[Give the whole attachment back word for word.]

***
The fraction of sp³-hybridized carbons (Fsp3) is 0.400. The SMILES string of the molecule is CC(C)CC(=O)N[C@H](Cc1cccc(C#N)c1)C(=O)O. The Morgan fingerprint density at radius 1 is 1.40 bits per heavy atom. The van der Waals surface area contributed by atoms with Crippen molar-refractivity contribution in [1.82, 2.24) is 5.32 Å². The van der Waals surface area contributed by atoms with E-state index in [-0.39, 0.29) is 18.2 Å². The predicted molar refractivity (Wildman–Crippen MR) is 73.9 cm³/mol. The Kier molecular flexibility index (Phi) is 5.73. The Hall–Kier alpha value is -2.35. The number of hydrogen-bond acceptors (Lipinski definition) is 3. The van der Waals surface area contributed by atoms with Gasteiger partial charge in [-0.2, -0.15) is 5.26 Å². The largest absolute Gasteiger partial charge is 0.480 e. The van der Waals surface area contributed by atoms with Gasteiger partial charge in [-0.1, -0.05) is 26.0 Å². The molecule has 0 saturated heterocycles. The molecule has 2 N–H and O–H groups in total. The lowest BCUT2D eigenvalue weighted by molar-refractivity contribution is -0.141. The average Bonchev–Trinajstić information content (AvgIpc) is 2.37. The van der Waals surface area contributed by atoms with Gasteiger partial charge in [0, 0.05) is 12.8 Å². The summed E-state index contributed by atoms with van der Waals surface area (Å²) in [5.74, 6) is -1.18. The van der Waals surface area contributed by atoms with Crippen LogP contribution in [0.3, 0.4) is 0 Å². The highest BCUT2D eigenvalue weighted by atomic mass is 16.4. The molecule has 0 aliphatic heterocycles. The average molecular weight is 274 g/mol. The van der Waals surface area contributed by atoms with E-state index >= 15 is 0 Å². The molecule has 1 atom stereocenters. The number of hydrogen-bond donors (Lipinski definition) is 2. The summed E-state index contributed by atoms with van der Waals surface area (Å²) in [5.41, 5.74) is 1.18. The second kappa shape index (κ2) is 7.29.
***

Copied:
The fraction of sp³-hybridized carbons (Fsp3) is 0.400. The SMILES string of the molecule is CC(C)CC(=O)N[C@H](Cc1cccc(C#N)c1)C(=O)O. The Morgan fingerprint density at radius 1 is 1.40 bits per heavy atom. The van der Waals surface area contributed by atoms with Crippen molar-refractivity contribution in [1.82, 2.24) is 5.32 Å². The van der Waals surface area contributed by atoms with E-state index in [-0.39, 0.29) is 18.2 Å². The predicted molar refractivity (Wildman–Crippen MR) is 73.9 cm³/mol. The Kier molecular flexibility index (Phi) is 5.73. The Hall–Kier alpha value is -2.35. The number of hydrogen-bond acceptors (Lipinski definition) is 3. The van der Waals surface area contributed by atoms with Gasteiger partial charge in [-0.2, -0.15) is 5.26 Å². The largest absolute Gasteiger partial charge is 0.480 e. The van der Waals surface area contributed by atoms with Gasteiger partial charge in [-0.1, -0.05) is 26.0 Å². The molecule has 0 saturated heterocycles. The molecule has 2 N–H and O–H groups in total. The lowest BCUT2D eigenvalue weighted by molar-refractivity contribution is -0.141. The average Bonchev–Trinajstić information content (AvgIpc) is 2.37. The van der Waals surface area contributed by atoms with Gasteiger partial charge in [0, 0.05) is 12.8 Å². The summed E-state index contributed by atoms with van der Waals surface area (Å²) in [5.74, 6) is -1.18. The van der Waals surface area contributed by atoms with Crippen LogP contribution in [0.3, 0.4) is 0 Å². The highest BCUT2D eigenvalue weighted by atomic mass is 16.4. The molecule has 0 aliphatic heterocycles. The average molecular weight is 274 g/mol. The van der Waals surface area contributed by atoms with E-state index >= 15 is 0 Å². The molecule has 1 atom stereocenters. The number of hydrogen-bond donors (Lipinski definition) is 2. The summed E-state index contributed by atoms with van der Waals surface area (Å²) in [5.41, 5.74) is 1.18. The second kappa shape index (κ2) is 7.29.